Prevalence and correlates of physical and emotional abuse among late adolescents.
OBJECTIVES: To estimate the prevalence of physical and emotional abuse reported by late adolescent school children in southern Sri Lanka, and to identify demographic and behavioural correlates of such abuse. METHOD: A cross-sectional survey was administered to a sample of 1099 male and 1290 female late adolescents, through schools in the southern province. Self-report anonymous questionnaires were used. Study variables included age, gender, body mass index (BMI), socioeconomic status, deliberate self harm, substance use, school absenteeism and family conflicts. RESULTS: Of the total, 22.4% (n = 246) of males and 15.7% (n = 202) of females reported having been subjected to physical abuse at least a few times in the 3 months preceding the survey (p<0.05), and 31.3% (n = 324) of males and 25.4% (n = 328) of females reported having been subjected to emotional abuse at least a few times in the 3 months preceding the survey (p<0.05). Logistic regression analyses revealed that school absenteeism, deliberate self-harm, substance use, and family conflict were associated with physical and emotional abuse. Socio-economic status and BMI were not found to be associated with physical and emotional abuse. CONCLUSION: Physical and emotional abuse are important health issues among late adolescent school children in Sri Lanka. Further research is needed to better understand the causal direction of the associations between physical and emotional abuse experiences, and health-related behaviours.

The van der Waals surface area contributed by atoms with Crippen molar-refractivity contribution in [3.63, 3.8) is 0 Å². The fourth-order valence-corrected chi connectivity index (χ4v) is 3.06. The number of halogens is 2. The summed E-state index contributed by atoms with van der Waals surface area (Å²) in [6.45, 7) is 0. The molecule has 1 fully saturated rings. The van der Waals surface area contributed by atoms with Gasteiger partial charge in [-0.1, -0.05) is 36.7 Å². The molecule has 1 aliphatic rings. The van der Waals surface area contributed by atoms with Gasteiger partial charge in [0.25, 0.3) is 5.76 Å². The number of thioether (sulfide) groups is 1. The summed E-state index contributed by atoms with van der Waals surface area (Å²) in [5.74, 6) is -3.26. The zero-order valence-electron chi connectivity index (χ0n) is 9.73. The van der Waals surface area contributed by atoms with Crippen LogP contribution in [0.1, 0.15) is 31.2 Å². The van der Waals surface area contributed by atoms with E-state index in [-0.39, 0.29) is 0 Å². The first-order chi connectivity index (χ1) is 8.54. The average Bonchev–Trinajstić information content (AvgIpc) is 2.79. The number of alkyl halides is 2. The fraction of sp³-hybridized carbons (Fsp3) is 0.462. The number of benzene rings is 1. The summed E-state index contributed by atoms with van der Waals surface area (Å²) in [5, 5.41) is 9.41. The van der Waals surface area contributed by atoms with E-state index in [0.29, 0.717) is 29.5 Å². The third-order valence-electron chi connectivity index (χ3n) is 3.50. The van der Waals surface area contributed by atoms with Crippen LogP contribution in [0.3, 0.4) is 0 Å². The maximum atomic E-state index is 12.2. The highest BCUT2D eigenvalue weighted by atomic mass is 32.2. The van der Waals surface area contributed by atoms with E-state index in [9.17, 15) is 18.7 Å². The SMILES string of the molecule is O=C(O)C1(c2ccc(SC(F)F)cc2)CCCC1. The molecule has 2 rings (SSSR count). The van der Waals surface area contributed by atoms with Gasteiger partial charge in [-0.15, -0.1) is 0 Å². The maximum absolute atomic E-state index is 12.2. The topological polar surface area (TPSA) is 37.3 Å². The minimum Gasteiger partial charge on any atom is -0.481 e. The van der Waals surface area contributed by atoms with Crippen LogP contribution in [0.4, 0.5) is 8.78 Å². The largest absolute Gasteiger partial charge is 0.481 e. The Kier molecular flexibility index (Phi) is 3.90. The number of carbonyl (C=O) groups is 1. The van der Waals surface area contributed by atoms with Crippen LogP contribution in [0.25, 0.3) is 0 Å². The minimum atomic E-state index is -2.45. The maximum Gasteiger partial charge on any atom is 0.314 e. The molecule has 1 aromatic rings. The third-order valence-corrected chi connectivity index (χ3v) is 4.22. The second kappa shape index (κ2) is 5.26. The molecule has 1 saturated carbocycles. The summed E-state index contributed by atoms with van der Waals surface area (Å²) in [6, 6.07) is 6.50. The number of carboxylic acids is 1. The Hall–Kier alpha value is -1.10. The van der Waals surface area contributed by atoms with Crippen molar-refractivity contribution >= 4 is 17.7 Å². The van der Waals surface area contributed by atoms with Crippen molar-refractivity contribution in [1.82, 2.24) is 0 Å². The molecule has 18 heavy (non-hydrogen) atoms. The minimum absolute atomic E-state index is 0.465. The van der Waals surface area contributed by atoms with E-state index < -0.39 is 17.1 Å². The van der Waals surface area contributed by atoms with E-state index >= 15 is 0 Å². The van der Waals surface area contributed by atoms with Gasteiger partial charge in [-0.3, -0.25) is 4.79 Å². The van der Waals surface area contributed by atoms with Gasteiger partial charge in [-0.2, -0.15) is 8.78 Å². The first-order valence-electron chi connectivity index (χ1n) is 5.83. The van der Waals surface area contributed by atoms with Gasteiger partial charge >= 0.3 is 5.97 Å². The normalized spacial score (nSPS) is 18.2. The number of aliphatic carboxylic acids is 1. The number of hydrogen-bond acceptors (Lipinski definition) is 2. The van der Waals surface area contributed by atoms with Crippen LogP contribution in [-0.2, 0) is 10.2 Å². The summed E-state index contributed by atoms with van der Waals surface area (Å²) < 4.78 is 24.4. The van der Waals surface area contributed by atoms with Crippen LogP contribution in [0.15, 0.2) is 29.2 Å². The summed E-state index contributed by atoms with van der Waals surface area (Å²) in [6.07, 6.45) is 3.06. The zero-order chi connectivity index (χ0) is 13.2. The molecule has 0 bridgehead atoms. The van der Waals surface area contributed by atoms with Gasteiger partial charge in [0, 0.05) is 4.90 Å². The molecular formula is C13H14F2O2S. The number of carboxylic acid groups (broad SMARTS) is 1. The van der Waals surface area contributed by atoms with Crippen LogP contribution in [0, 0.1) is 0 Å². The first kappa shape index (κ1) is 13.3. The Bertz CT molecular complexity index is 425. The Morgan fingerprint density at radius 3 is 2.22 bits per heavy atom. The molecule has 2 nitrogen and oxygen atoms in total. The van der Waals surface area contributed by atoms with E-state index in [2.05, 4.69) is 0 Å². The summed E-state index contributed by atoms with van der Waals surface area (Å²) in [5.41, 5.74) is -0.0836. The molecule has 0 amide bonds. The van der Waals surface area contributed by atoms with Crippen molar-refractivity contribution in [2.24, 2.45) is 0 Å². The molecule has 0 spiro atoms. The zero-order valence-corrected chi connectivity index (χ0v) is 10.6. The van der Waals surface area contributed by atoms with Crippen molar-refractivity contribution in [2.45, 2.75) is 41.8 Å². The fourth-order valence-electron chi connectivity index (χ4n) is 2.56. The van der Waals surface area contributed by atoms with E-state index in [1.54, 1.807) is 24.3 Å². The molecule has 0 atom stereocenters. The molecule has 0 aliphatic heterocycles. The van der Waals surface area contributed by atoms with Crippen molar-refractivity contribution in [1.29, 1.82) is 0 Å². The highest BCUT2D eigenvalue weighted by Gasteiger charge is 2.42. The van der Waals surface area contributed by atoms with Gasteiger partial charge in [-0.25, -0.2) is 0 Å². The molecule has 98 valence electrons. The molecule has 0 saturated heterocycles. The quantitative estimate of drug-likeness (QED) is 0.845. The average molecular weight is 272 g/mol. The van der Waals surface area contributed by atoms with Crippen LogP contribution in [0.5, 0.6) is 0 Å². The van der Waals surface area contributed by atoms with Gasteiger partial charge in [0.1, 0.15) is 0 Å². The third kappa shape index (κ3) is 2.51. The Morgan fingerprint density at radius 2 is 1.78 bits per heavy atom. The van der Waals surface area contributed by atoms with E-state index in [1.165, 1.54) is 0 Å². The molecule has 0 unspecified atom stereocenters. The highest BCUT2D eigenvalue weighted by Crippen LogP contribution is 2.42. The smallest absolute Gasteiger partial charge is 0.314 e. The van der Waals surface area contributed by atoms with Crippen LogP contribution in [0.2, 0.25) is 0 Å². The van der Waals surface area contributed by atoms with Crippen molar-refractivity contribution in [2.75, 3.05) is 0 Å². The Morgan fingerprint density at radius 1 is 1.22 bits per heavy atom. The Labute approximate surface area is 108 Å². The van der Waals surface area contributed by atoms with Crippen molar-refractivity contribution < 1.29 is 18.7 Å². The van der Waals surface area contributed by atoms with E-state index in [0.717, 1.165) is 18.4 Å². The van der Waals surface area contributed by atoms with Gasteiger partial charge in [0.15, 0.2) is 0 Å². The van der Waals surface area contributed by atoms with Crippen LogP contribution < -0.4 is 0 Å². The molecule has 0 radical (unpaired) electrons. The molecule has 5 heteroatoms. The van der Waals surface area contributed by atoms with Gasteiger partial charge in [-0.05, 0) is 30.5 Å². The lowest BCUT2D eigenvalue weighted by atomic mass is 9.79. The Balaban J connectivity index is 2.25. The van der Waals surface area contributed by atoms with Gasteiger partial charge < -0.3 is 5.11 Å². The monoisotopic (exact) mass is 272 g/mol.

Perera, B; Ostbye, T; Ariyananda, PL; Lelwala, E
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